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Yusuf Hamied Department of Chemistry


Srijit Seal at the Institute for Bioinformatics and Applied Biotechnology.

PhD student Srijit Seal has recently completed a month-long outreach trip to India, where he presented his work on artificial Intelligence in drug discovery to a number of universities and research institutes.

Reaching new talent

Srijit is a third year PhD student in Professor Andreas Bender's theoretical chemistry group and a former MCR president at Clare Hall. He says the main reason for the tour was to meet and encourage undergraduate and Masters students in India to apply for PhD/MPhil programs in the Yusuf Hamied Department of Chemistry and Clare Hall. He explains: "Many students expressed an interest in pursuing higher education and asked me many tough questions - I was able to answer most of their queries on the application procedures and funding possibilities. Next year, I hope to see many of them in Cambridge!"

The visit had additional benefits for Srijit. He says:  “I was grateful to visit many places in India to learn about their research and to talk about science with many eminent professors there. This also opened up many collaboration possibilities…I am already excited to be working on one of them.”

Srijit's visit was partially funded by the Clare Hall Progression fund and the Tutor’s Research Award fund. His own PhD is funded by a Cambridge International Scholarship from the Cambridge Trust, the Jawaharlal Nehru Memorial Fund and a Trinity Henry Barlow Scholarship from Trinity College.

The tour

Srijit was invited to speak about the applications of artificial intelligence (AI) in drug discovery at the Indian Institute of Technology Kharagpur, the Indian Institute of Chemical Biology, the Bose Institute, the National Institute of Pharmaceutical Education and Research (NIPER Kolkata), and Jadavpur University. The Indian Institute of Technology (Indian School of Mines), Dhanbad, invited Srijit to speak to the new batch of pharmaceutical science MTech students.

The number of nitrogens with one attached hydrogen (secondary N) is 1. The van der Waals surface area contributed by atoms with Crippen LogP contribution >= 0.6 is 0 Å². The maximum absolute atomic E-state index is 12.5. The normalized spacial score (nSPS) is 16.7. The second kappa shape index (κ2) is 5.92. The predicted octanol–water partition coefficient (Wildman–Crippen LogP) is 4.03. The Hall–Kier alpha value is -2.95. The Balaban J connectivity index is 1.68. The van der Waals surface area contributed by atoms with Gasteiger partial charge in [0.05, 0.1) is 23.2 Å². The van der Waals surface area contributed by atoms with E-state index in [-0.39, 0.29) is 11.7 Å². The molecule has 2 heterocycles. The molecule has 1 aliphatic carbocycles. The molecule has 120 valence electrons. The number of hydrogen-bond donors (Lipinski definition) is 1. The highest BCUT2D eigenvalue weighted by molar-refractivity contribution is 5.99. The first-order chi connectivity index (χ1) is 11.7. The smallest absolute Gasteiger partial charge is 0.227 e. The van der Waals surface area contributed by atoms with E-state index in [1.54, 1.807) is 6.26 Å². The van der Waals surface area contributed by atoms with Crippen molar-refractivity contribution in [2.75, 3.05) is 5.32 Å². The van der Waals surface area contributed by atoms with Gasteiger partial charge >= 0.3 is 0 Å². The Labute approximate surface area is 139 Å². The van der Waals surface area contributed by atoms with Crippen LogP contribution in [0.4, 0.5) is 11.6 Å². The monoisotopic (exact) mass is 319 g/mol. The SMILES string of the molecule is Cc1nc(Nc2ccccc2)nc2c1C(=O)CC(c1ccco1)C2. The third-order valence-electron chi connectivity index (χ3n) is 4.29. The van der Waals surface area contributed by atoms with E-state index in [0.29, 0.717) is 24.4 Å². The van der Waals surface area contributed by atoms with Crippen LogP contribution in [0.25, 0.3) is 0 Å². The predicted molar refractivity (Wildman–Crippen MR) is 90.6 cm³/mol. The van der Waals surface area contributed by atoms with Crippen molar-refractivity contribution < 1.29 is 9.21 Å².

Srijit talks at Shiv Nadar University.

In Delhi, Srijit spoke at Shiv Nadar University (above) about machine learning implications in drug discovery, as well as at St. Stephen's College, University of Delhi, about applying for PhD and master's programs in Cambridge.

Srijit presents at the Indian Institute of Science.

In addition, Srijit discussed his paper about mitochondrial toxicity predictions and how machine learning could apply to Cell Painting data to discover new drugs at the Indian Institute of Science and the Institute for Bioinformatics and Applied Biotechnology in Bangalore.

Srijit presents his research at the Institute for Bioinformatics and Applied Biotechnology.

Further, Jubilant Biosys Limited, a Bangalore-based company providing innovative drug discovery services to the global life sciences industry, invited Srijit to present at their research hub. He will present his work virtually at Tata Consultancy Services Innovation labs in Chennai and Syngene International in Bangalore next month.